The Year of the Horse has arrived! On January 31, 2014, the Chinese New Year celebration began, complete with gorgeous hanging lanterns, traditional lion dances, and incredible firecrackers. In essence, Chinese New Year is about spending time with family, gift-giving, and the much-anticipated holiday feast. The history of Chinese New Year spurs from legends that have been passed down over centuries about a mythical lion-like beast that preyed on villagers. This beast was known as “Nian,” which in Chinese is translated to “year.” Legend has it that a wise man told the villagers that the only way to conquer the evil Nian was to make loud noises with drums and firecrackers and hang red paper cutouts and scrolls on their doors as Nian was scared of the color red.
This January 2014, Pacific College of Oriental Medicine New York opened the doors to its new campus location in Lower Manhattan. The PCOM New York campus moved from its long-held Flatiron District location in December 2013, just in time to ring in 2014 from its new home on 110 William Street, New York NY 10038. The campus move will provide new opportunities for students and patients alike. Campus Director Malcolm Youngren says, “The space is larger than our previous campus. The new space is 42,000 square feet compared to 38,000 square feet. This move has enabled us to create a larger student lounge and increase the number of classes and treatment rooms.”
The Zhen Qi Tang (真气堂) clinic is a busy, privately run clinic in Lanzhou, the capital of Gansu Province in northwestern China. Lanzhou is an ethnically diverse city, and the powerful, muddy Yellow River runs through its center. Because of its location at the southern part of the Silk Road (Gansu Corridor), Lanzhou has always been a center of trade and cultural exchange. Not far from Lanzhou are the Mogao Caves at Dunhuang, which hold a rich and vast collection of Buddhist art; in 1990, a library cave was also discovered, containing many ancient relics and texts.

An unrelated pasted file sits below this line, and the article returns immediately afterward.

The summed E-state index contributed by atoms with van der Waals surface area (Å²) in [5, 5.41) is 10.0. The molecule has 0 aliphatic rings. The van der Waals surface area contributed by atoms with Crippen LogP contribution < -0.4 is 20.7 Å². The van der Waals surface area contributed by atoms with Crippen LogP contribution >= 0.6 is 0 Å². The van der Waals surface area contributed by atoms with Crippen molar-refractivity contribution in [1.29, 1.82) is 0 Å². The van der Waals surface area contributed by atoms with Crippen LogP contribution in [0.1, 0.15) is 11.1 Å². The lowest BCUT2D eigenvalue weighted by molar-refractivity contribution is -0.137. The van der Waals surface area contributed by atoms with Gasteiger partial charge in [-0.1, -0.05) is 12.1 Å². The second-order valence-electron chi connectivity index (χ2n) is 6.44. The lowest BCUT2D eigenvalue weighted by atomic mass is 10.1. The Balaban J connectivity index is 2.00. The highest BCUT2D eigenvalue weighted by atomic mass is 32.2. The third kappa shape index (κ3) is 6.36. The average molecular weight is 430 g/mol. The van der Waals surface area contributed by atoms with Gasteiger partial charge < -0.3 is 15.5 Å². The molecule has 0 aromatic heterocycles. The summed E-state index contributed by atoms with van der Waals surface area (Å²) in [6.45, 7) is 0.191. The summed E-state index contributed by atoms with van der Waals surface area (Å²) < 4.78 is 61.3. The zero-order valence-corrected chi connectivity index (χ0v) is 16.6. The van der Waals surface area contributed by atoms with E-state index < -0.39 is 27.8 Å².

Teachers I admire at my alma mater (Steve Bonzak) and in our profession-at-large (Dr. Huang and Sharon Weizenbaum) speak decisively about raw herbal medicinals as the time-tested, irreplaceable gold standard. Pioneering veteran farmers Jean Giblette and Peg Schafer emphasize that a demonstrated, steady demand by herbal clinicians for ecologically cultivated raw medicinals is imperative to the confidence North American farmers need to risk growing these specialty crops.
Addition of this technique without any educational standards or meaningful oversight of the practice would expose the public to undue risk of harm. “Our passion helped us win out—because we truly knew we were in the right. We want patients to have access to effective treatments with practitioners who are thoroughly trained in the techniques they are providing,” says Miller. PCOM thanks the Department for its attention to this issue, as well as all the groups and individuals who have helped in this effort. Particular thanks on this effort are extended to Steve Morrill and Curt Fiedler of Morrill and Associates who have helped guide communications and who have spearheaded this work for all of the professional communities, Lindy Camardella and Claudette Baker who joined Dr. Miller in facilitating this process, as well as to Jeannette Hoyt who spent many hours organizing and promoting this effort, and Mary Rogel for being a champion of the community for many years.